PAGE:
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Postby Splatted » Sun, 02 May 2010 1:31 pm

sundaymorningstaple wrote:Splatted, there is a slight difference between what we (I) was talking about and what you are talking about. In the '60's the Selective Service System Draft was still active (until 1975 - when it was mothballed - not done away with). Everybody was eligible for call-up and were, unless they enlisted, deferred do to being in school, were gay, or were legitimate conscious objectors. If you were drafted, you did a 2 year active duty wherever the military felt like using you - usually the infantry. If you enlisted, you did three years and could go for the best school you could get into. and if you did well enough you might be offered OCS or the Warrant Officer Flight Training programme (my route) and your enlistment was increased from 3 to 4 years upon receiving your Bars.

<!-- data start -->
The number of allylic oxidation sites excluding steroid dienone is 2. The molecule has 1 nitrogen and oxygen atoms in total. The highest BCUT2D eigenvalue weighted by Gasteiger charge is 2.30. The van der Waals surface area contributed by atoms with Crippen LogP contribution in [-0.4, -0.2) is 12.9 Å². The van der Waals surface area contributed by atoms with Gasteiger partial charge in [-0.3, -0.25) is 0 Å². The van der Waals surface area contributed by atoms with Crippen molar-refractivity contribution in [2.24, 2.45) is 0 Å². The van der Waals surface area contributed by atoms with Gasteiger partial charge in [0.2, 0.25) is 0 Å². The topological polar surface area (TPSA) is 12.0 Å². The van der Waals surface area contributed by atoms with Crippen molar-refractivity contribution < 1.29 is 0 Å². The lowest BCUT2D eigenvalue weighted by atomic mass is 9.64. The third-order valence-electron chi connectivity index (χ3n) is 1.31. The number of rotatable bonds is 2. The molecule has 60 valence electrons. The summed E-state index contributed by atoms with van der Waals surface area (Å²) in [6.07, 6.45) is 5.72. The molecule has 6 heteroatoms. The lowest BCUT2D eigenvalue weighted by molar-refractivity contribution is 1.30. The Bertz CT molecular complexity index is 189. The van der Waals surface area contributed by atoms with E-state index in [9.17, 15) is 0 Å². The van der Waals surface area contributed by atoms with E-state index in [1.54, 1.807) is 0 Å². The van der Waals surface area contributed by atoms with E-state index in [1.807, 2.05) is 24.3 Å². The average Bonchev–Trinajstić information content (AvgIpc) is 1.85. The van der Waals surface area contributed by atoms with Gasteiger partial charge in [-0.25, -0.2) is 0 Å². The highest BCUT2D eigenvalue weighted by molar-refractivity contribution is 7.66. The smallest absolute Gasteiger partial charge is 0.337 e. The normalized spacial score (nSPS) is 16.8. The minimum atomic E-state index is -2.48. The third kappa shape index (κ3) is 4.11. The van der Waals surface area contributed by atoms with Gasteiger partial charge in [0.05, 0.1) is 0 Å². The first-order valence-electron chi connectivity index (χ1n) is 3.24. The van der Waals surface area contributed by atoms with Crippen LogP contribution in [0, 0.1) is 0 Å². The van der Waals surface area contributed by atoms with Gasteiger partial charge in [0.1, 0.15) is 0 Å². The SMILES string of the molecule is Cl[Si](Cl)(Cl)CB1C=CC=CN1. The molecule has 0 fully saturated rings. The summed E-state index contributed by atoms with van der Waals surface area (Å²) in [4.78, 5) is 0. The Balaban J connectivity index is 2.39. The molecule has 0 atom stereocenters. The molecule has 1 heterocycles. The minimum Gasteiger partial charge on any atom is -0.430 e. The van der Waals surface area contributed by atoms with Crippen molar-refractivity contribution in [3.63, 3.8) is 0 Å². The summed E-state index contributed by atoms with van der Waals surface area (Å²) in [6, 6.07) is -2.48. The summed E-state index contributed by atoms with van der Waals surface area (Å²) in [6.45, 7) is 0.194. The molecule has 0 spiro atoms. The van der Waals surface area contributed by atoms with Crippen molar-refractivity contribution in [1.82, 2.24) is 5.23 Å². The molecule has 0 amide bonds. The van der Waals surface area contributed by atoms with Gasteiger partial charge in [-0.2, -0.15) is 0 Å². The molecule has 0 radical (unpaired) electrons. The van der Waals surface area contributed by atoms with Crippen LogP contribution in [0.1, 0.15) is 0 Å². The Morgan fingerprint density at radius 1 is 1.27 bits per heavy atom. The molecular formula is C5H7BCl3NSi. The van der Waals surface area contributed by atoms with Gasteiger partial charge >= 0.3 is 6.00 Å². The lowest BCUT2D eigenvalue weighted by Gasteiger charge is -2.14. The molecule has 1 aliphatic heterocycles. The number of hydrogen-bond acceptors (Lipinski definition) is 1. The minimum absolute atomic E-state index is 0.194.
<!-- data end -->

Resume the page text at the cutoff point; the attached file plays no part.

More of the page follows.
The US has had a purely volunteer Military since 1975. So to keep from re-activating the Draft, they depend on volunteers. If the socio-economic conditions in the US are such that the majority of "unemployed" are in certain ethnic communities, or in the heartlands of the US (farmer country) then, of course, they centre their recruitment drives there. But it's still not mandatory, but voluntary. Big difference.


Granted, there's a difference.

It's just odd that politicians who are passionate and supportive of the war(s) (post 1990) don't send their children into battle. This is my only gripe - they are quick to sacrifice other people's children, but not their own.

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Postby sundaymorningstaple » Sun, 02 May 2010 3:40 pm